Mortgage

4 charts show the problem: Wages can’t keep up with home prices

Plus, 10 markets where prices are spiking while wages are flat

While home-price increases have slowed, they are still trending higher, and have seen 26 months of consecutive year-over-year increases nationally. This puts U.S. home prices at just 12% off their 2006 peak.

At the same time, wages and household income have been stagnant.

Click the images below to enlarge.

Charts: Confounded Interest

"Average wages per worker rose less than 1% in 2013 in all but one of the 10 metros with the largest price increases," says Jed Kolko, chief economist at Trulia (TRLA). "Nationally, asking prices (year over year in June 2014) rose faster than wages per worker (year-over-year in 2013) in 95 of the 100 largest metros."

Aside from two inland California housing markets — Riverside-San Bernardino and Bakersfield — the top 10 metros with the biggest year-over-year price gains are in the South and Midwest.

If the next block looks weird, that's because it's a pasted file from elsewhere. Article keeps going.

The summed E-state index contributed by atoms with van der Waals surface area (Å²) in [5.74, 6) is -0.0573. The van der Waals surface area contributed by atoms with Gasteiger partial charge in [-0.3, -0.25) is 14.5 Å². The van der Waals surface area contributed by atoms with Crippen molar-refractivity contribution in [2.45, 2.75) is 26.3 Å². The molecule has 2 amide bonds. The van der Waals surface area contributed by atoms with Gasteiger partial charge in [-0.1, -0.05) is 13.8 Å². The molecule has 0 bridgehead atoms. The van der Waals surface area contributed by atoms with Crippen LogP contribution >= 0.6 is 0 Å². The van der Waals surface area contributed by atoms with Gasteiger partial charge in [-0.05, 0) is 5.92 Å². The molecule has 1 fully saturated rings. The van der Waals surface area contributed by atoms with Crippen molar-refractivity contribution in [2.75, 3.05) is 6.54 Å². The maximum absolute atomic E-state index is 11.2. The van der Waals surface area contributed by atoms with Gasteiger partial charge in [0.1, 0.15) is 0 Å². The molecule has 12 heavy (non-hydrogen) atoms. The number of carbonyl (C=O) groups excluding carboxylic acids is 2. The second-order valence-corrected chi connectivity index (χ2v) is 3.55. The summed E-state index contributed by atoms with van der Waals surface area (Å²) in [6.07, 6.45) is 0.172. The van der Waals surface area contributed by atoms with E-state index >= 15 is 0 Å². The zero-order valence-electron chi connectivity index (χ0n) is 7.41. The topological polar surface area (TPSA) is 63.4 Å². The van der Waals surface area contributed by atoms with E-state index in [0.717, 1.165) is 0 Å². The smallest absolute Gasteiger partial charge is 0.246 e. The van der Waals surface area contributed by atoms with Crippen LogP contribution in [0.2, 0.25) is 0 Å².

These markets with the largest year-over-year price gains are generally more affordable, but prices in these markets are rising much faster than wages, according to recently released full-year 2013 wage data from the Bureau of Labor Statistics’ Quarterly Census of Employment and Wages (QCEW).

Nationally, asking prices (year-over-year in June 2014) rose faster than wages per worker (year-over-year in 2013) in 95 of the 100 largest metros.

Click the images below to enlarge.

-June Price Monitor

-10 Markets – Prices Up, Wages Flat

Charts: Trulia

“The price slowdown has been particularly sharp in the boom-and-bust markets of California and the Southwest, where the recession was severe, the recovery was dramatic, and the slowdown is now most pronounced,” Kolko says.

In Phoenix, Las Vegas, Sacramento, and Orange County, price gains have skidded to a stop or gone into reverse in the past quarter after posting gains of more than 20% year over year in June 2013.

Kolko said that although these four housing markets all still have average or above-average year-over-year price increases in June 2014, their slowdowns or reversals in the most recent quarter foreshadow a continued deceleration in year-over-year gains.

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